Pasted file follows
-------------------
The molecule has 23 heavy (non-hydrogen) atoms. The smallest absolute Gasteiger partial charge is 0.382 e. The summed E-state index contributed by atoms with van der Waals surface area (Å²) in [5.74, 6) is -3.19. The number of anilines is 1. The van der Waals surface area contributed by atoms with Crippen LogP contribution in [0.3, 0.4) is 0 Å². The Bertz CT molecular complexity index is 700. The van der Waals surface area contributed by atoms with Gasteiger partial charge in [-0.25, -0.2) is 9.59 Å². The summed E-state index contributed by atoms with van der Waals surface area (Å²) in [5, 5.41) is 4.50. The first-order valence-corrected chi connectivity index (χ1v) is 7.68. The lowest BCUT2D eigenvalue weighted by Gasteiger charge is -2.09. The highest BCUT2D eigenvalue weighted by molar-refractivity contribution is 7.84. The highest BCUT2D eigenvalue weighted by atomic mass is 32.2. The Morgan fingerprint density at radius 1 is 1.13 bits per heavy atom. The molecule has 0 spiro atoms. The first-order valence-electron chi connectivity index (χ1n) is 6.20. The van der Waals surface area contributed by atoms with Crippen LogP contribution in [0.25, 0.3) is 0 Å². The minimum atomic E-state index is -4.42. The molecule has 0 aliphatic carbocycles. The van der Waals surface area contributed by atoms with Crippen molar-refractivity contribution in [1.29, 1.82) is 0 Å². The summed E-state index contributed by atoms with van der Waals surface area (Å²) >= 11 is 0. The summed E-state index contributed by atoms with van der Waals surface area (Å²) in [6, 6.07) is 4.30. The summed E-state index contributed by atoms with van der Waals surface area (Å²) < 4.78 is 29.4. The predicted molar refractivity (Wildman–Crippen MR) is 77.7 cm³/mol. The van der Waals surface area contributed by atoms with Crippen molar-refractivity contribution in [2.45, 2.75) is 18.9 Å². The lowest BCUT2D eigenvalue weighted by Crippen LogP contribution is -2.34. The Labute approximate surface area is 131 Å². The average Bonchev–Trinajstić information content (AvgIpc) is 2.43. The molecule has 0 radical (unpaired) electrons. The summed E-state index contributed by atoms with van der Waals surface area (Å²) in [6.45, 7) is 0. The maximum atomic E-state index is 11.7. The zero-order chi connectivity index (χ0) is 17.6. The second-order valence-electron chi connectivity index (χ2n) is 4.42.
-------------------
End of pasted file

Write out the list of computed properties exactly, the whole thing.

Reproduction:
The molecule has 23 heavy (non-hydrogen) atoms. The smallest absolute Gasteiger partial charge is 0.382 e. The summed E-state index contributed by atoms with van der Waals surface area (Å²) in [5.74, 6) is -3.19. The number of anilines is 1. The van der Waals surface area contributed by atoms with Crippen LogP contribution in [0.3, 0.4) is 0 Å². The Bertz CT molecular complexity index is 700. The van der Waals surface area contributed by atoms with Gasteiger partial charge in [-0.25, -0.2) is 9.59 Å². The summed E-state index contributed by atoms with van der Waals surface area (Å²) in [5, 5.41) is 4.50. The first-order valence-corrected chi connectivity index (χ1v) is 7.68. The lowest BCUT2D eigenvalue weighted by Gasteiger charge is -2.09. The highest BCUT2D eigenvalue weighted by molar-refractivity contribution is 7.84. The highest BCUT2D eigenvalue weighted by atomic mass is 32.2. The Morgan fingerprint density at radius 1 is 1.13 bits per heavy atom. The molecule has 0 spiro atoms. The first-order valence-electron chi connectivity index (χ1n) is 6.20. The van der Waals surface area contributed by atoms with Crippen LogP contribution in [0.25, 0.3) is 0 Å². The minimum atomic E-state index is -4.42. The molecule has 0 aliphatic carbocycles. The van der Waals surface area contributed by atoms with Crippen molar-refractivity contribution in [1.29, 1.82) is 0 Å². The summed E-state index contributed by atoms with van der Waals surface area (Å²) >= 11 is 0. The summed E-state index contributed by atoms with van der Waals surface area (Å²) in [6, 6.07) is 4.30. The summed E-state index contributed by atoms with van der Waals surface area (Å²) < 4.78 is 29.4. The predicted molar refractivity (Wildman–Crippen MR) is 77.7 cm³/mol. The van der Waals surface area contributed by atoms with Crippen molar-refractivity contribution in [2.45, 2.75) is 18.9 Å². The lowest BCUT2D eigenvalue weighted by Crippen LogP contribution is -2.34. The Labute approximate surface area is 131 Å². The average Bonchev–Trinajstić information content (AvgIpc) is 2.43. The molecule has 0 radical (unpaired) electrons. The summed E-state index contributed by atoms with van der Waals surface area (Å²) in [6.45, 7) is 0. The maximum atomic E-state index is 11.7. The zero-order chi connectivity index (χ0) is 17.6. The second-order valence-electron chi connectivity index (χ2n) is 4.42.